Feasibility of Using Phototherapy with Sunlight for Treatment of Neonatal Jaundice in Low-Income Countries
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- Institutt for fysikk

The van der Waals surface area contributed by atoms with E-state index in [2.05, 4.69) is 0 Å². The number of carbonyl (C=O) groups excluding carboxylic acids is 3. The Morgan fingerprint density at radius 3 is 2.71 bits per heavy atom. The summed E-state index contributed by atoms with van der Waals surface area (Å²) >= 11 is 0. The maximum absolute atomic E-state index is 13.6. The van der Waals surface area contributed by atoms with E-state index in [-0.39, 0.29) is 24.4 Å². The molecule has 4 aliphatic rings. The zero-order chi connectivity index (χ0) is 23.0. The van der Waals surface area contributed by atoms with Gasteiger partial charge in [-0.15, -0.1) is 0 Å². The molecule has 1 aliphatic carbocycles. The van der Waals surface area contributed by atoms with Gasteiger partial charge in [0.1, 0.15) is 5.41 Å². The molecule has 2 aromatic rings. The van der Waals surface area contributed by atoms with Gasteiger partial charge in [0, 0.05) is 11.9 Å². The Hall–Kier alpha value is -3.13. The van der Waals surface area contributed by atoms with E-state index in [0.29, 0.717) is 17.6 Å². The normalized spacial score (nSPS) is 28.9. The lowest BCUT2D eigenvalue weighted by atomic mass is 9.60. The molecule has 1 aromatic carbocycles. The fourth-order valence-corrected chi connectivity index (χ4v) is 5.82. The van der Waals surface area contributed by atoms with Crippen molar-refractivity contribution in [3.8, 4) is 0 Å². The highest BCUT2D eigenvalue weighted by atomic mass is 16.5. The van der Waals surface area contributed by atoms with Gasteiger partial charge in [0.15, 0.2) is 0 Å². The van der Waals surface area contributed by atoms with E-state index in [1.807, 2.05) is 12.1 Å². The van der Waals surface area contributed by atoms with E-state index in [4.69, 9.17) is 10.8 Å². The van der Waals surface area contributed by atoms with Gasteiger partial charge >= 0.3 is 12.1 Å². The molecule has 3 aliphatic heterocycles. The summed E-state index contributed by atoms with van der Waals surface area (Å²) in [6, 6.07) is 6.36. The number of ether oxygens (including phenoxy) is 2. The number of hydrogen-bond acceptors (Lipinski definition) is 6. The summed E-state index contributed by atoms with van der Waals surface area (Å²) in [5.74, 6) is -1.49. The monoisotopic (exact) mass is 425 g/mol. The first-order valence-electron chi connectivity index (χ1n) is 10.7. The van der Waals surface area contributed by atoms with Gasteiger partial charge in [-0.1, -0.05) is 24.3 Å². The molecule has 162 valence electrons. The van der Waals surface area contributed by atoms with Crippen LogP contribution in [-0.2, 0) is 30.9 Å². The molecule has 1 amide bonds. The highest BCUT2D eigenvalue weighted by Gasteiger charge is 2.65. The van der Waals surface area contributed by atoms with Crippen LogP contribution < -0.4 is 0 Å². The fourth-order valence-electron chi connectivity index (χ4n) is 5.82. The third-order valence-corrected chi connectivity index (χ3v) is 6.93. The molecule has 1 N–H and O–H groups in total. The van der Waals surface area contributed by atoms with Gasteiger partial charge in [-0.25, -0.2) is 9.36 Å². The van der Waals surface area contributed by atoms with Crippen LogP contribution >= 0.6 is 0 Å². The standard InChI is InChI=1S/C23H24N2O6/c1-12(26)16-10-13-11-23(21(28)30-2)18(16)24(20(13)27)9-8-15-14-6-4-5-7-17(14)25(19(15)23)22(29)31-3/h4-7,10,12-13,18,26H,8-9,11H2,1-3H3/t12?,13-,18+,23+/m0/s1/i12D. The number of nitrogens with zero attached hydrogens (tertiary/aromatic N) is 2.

This thesis aimed to investigate the feasibility of using sunlight exposure as treatment for neonatal jaundice in low-income countries. The investigation answered four questions:1. Is it feasible to treat infants with neonatal jaundice with sunlight?2. Are the existing treatment guidelines sufficient for all skin types?3. Is sunlight treatment adequately efficient compared to conventional treatment?4. Is sunlight treatment of neonatal jaundice feasible in the investigated locations?More than 114 000 infants die annually due to untreated neonatal jaundice worldwide, and a large percentage of these deaths occur in sub-Saharan Africa or South-East Asia. These areas are locations with abundant sunlight. The methods used in this thesis included irradiance measurements of conventional phototherapy equipment and an assessment of treatment conditions at a representative hospital in Norway. In addition, atmospheric simulations with libRadtran were performed with satellite overpass data from 2015 for Dar es Salaam, Kathmandu and Østerås, with the latter as a reference location. Further, simulations of fluence in skin of melanin pigmentation corresponding to skin types II, IV, V and VI were performed by using a Monte Carlo method for multi-layered tissue. Skin type II was chosen for reference, and the higher skin types were included due to the relevance in sub-Saharan Africa and South-East Asia. The average bilirubin weighted total irradiance of the conventional phototherapy units at St. Olavs Hospital was 10.3 W/m 2 , which was just within the scientific recommendations of at least 10 W/m 2 of irradiance for maximal effect of the phototherapy. The solar irradiance was of the same magnitude for all the chosen locations, and the maximal value at noon ranged with the seasons and atmospheric conditions from 0.8 − 7.3 W/m 2 for Dar es Salaam, 0.7 − 6.7 W/m 2 for Kathmandu and 0.1 − 5.4 W/m 2 for Østerås. The simulated fluence at a skin depth of 295 μm was reduced to 43% of the fluence for skin type II in skin type VI, which showed a great impact of pigmentation on the fluence in the skin. The bilirubin weighted radiant exposure achieved through conventional phototherapy in Norway was 7.42*10^5 J/m². To achieve the same effective radiant exposure through exposure to sunlight, the exposure times for average summer days with sunlight exposure from sunrise to sunset was 4.3 days in Dar es Salaam, 4.2 days for Kathmandu and 5.4 days for Østerås. In winter, these exposure times increased with 35%, 88% and 234% for the three locations, respectively. For skin type VI, the summer exposure time became 10.2 days, 10.0 days and 13.0 days, respectively. The amount of adverse effects from erythema was severe for each day of sunlight exposure, both in painful sunburn and increased risk of skin cancer. All calculations were only indicative, as they were based on certain assumptions and uncertainties, which include uncertainties in satellite overpass data, uncertainties in both skin types and infant skin, and assumptions on the scaling of required exposure time for different skin types. The thesis concluded that it is feasible to treat neonatal jaundice with sunlight, with reservations. These reservations are connected to the calculated exposure times, which might give substantial adverse effects of sunburn. None of the existing treatment guidelines are sufficient concerning skin types of different pigmentation. If sunlight treatment is used optimally and the guidelines for conventional phototherapy are optimised, the sunlight treatment might be as efficient as conventional treatment in treating neonatal jaundice. This relatively new treatment option might be life-saving for infants in low-income countries.